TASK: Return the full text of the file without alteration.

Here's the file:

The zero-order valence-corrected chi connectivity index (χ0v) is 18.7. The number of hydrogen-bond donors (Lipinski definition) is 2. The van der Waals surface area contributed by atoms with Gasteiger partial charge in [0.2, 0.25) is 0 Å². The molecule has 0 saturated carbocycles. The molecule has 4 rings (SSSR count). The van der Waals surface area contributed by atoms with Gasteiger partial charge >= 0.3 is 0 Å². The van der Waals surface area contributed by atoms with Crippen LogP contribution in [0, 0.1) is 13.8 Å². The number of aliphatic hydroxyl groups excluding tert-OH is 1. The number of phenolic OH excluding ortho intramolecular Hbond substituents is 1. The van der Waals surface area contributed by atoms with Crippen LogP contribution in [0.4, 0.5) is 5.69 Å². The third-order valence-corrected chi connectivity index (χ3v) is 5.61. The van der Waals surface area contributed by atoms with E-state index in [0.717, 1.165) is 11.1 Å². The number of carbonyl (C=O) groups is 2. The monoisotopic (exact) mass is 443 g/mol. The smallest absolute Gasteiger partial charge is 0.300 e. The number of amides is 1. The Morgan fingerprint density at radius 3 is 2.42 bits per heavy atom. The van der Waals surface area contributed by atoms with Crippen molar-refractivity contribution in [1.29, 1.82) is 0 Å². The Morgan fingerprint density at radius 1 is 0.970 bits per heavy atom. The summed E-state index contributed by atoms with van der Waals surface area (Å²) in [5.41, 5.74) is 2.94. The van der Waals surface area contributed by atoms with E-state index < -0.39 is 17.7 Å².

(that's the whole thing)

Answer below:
The zero-order valence-corrected chi connectivity index (χ0v) is 18.7. The number of hydrogen-bond donors (Lipinski definition) is 2. The van der Waals surface area contributed by atoms with Gasteiger partial charge in [0.2, 0.25) is 0 Å². The molecule has 0 saturated carbocycles. The molecule has 4 rings (SSSR count). The van der Waals surface area contributed by atoms with Gasteiger partial charge >= 0.3 is 0 Å². The van der Waals surface area contributed by atoms with Crippen LogP contribution in [0, 0.1) is 13.8 Å². The number of aliphatic hydroxyl groups excluding tert-OH is 1. The number of phenolic OH excluding ortho intramolecular Hbond substituents is 1. The van der Waals surface area contributed by atoms with Crippen LogP contribution in [0.4, 0.5) is 5.69 Å². The third-order valence-corrected chi connectivity index (χ3v) is 5.61. The van der Waals surface area contributed by atoms with E-state index in [0.717, 1.165) is 11.1 Å². The number of carbonyl (C=O) groups is 2. The monoisotopic (exact) mass is 443 g/mol. The smallest absolute Gasteiger partial charge is 0.300 e. The number of amides is 1. The Morgan fingerprint density at radius 3 is 2.42 bits per heavy atom. The van der Waals surface area contributed by atoms with Crippen molar-refractivity contribution in [1.29, 1.82) is 0 Å². The Morgan fingerprint density at radius 1 is 0.970 bits per heavy atom. The summed E-state index contributed by atoms with van der Waals surface area (Å²) in [5.41, 5.74) is 2.94. The van der Waals surface area contributed by atoms with E-state index < -0.39 is 17.7 Å².